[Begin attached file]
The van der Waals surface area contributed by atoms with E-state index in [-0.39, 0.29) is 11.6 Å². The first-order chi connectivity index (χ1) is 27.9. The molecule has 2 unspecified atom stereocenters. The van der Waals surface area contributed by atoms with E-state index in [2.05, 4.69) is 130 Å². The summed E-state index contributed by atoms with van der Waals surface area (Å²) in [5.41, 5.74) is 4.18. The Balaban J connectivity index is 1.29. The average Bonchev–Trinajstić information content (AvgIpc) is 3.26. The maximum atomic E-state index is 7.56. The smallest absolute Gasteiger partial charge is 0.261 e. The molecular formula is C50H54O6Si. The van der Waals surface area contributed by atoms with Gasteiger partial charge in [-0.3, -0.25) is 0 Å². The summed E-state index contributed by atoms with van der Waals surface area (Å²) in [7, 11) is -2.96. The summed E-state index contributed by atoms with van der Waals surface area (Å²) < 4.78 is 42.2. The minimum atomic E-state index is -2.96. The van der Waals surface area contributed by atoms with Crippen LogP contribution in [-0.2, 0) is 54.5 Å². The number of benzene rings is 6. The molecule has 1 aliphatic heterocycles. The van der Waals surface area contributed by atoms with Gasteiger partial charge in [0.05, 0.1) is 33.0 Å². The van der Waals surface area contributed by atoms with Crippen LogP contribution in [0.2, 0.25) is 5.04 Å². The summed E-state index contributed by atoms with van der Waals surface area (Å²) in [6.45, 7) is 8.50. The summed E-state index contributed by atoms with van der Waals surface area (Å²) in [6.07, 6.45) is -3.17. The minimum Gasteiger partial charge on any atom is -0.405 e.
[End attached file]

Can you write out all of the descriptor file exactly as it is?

The van der Waals surface area contributed by atoms with E-state index in [-0.39, 0.29) is 11.6 Å². The first-order chi connectivity index (χ1) is 27.9. The molecule has 2 unspecified atom stereocenters. The van der Waals surface area contributed by atoms with E-state index in [2.05, 4.69) is 130 Å². The summed E-state index contributed by atoms with van der Waals surface area (Å²) in [5.41, 5.74) is 4.18. The Balaban J connectivity index is 1.29. The average Bonchev–Trinajstić information content (AvgIpc) is 3.26. The maximum atomic E-state index is 7.56. The smallest absolute Gasteiger partial charge is 0.261 e. The molecular formula is C50H54O6Si. The van der Waals surface area contributed by atoms with Gasteiger partial charge in [-0.3, -0.25) is 0 Å². The summed E-state index contributed by atoms with van der Waals surface area (Å²) in [7, 11) is -2.96. The summed E-state index contributed by atoms with van der Waals surface area (Å²) < 4.78 is 42.2. The minimum atomic E-state index is -2.96. The van der Waals surface area contributed by atoms with Crippen LogP contribution in [-0.2, 0) is 54.5 Å². The number of benzene rings is 6. The molecule has 1 aliphatic heterocycles. The van der Waals surface area contributed by atoms with Gasteiger partial charge in [0.05, 0.1) is 33.0 Å². The van der Waals surface area contributed by atoms with Crippen LogP contribution in [0.2, 0.25) is 5.04 Å². The summed E-state index contributed by atoms with van der Waals surface area (Å²) in [6.45, 7) is 8.50. The summed E-state index contributed by atoms with van der Waals surface area (Å²) in [6.07, 6.45) is -3.17. The minimum Gasteiger partial charge on any atom is -0.405 e.